15 Idioms on animals - Set 15

Posted by Olympiad Tester on

211. Grin like a Cheshire cat

  • Meaning: To smile broadly and mysteriously.

  • Sentence Usage 1: When she saw the surprise, she grinned like a Cheshire cat.

  • Sentence Usage 2: His mischievous grin made him look like a Cheshire cat.

212. Guinea-pig

  • Meaning: A person or animal used in an experiment or scientific study.

  • Sentence Usage 1: The new drug is being tested on guinea-pigs before it's released to the public.

  • Sentence Usage 2: Volunteers served as guinea-pigs for the research project.

213. Hair of the dog

  • Meaning: Consuming alcohol as a remedy for a hangover.

  • Sentence Usage 1: After a night of heavy drinking, he believes in the hair of the dog to cure his hangover.

  • Sentence Usage 2: Some people swear by the hair of the dog, claiming it helps them recover faster.

214. Hangdog expression

  • Meaning: A guilty or ashamed facial expression.

  • Sentence Usage 1: He wore a hangdog expression after being caught red-handed.

  • Sentence Usage 2: The student had a hangdog expression when the teacher asked about the missing homework.

215. Hanged for a sheep as a lamb

  • Meaning: Choosing a lesser punishment to avoid a more severe one.

  • Sentence Usage 1: He confessed to a smaller offense, hoping to be hanged for a sheep as a lamb.

  • Sentence Usage 2: Faced with severe consequences, she decided to be hanged for a sheep as a lamb.

216. Hay is for horses

  • Meaning: A dismissive expression suggesting that a particular item or action is not important or relevant.

  • Sentence Usage 1: You can keep complaining, but hay is for horses, and we need to focus on the task at hand.

  • Sentence Usage 2: When someone brought up irrelevant details, he simply said, "Hay is for horses."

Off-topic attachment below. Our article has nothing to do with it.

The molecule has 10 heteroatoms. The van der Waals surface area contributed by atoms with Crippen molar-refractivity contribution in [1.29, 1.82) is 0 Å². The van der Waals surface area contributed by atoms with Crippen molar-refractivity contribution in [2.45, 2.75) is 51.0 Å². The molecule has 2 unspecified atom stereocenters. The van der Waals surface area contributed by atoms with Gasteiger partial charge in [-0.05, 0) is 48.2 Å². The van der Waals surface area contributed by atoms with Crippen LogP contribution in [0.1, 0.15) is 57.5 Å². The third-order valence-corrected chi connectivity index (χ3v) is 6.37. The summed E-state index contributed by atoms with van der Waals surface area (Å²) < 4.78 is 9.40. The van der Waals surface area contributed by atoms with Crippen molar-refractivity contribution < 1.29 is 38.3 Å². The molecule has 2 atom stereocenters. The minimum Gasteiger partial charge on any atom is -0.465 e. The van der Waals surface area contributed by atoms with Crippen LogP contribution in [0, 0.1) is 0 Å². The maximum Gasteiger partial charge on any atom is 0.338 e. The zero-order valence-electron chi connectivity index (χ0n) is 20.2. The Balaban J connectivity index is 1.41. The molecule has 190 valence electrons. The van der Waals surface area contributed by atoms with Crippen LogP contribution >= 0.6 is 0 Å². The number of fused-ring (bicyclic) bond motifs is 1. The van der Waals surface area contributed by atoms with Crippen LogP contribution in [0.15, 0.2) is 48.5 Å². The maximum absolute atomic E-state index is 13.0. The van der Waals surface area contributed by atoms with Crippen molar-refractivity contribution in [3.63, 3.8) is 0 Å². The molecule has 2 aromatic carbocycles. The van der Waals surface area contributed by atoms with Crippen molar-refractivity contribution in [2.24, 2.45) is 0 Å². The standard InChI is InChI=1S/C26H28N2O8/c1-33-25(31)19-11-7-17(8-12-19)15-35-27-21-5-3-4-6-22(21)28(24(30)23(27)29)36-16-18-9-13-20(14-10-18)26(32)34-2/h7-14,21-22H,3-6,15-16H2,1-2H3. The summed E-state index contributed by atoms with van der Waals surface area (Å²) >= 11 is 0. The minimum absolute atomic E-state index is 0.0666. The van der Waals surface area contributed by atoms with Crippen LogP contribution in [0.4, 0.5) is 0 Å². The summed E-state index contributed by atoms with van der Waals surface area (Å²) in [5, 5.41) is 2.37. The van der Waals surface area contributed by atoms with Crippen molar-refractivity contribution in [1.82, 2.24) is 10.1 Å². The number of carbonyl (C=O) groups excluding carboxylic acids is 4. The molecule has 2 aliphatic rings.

217. Healthy as a horse

  • Meaning: In very good health.

  • Sentence Usage 1: Despite his age, he's still as healthy as a horse.

  • Sentence Usage 2: Regular exercise and a balanced diet keep her healthy as a horse.

218. Herding cats

  • Meaning: Attempting to control or organize a group of people or things that are uncontrollable or chaotic.

  • Sentence Usage 1: Managing this project feels like herding cats; everyone has their own agenda.

  • Sentence Usage 2: Trying to get a consensus from the diverse team is like herding cats.

219. High on the hog

  • Meaning: Living in a luxurious or extravagant manner.

  • Sentence Usage 1: After the promotion, he started living high on the hog.

  • Sentence Usage 2: The CEO's lifestyle is high on the hog compared to the employees.

220. Hive of worker bees

  • Meaning: A place or situation with a lot of busy and industrious activity.

  • Sentence Usage 1: The office turned into a hive of worker bees as everyone prepared for the upcoming deadline.

  • Sentence Usage 2: The kitchen became a hive of worker bees as they prepared the catering for the event.

221. Hold your horses

  • Meaning: Be patient and wait.

  • Sentence Usage 1: Hold your horses! Let me finish explaining before you ask questions.

  • Sentence Usage 2: Before making any decisions, it's essential to hold your horses and gather more information.

222. Hornets' nest

  • Meaning: A situation or topic that is likely to cause anger or controversy.

  • Sentence Usage 1: Bringing up that issue is like poking a hornets' nest.

  • Sentence Usage 2: Mentioning the new policy was akin to kicking a hornets' nest; everyone had strong opinions.

223. Horse of a different color

  • Meaning: A completely different matter or situation.

  • Sentence Usage 1: I thought we were discussing the budget, but that's a horse of a different color.

  • Sentence Usage 2: Solving technical issues is one thing, but dealing with human resources is a horse of a different color.

224. Horse trading

  • Meaning: Negotiating shrewdly or making political deals.

  • Sentence Usage 1: The politicians engaged in horse trading to secure the passage of the bill.

  • Sentence Usage 2: Business negotiations often involve a fair amount of horse trading to reach mutually beneficial agreements.

225. How the hog ate the cabbage

  • Meaning: To handle a situation or explain things efficiently.

  • Sentence Usage 1: He knows how the hog ate the cabbage when it comes to troubleshooting computer issues.

  • Sentence Usage 2: In the meeting, she explained how the hog ate the cabbage regarding the new project plan.

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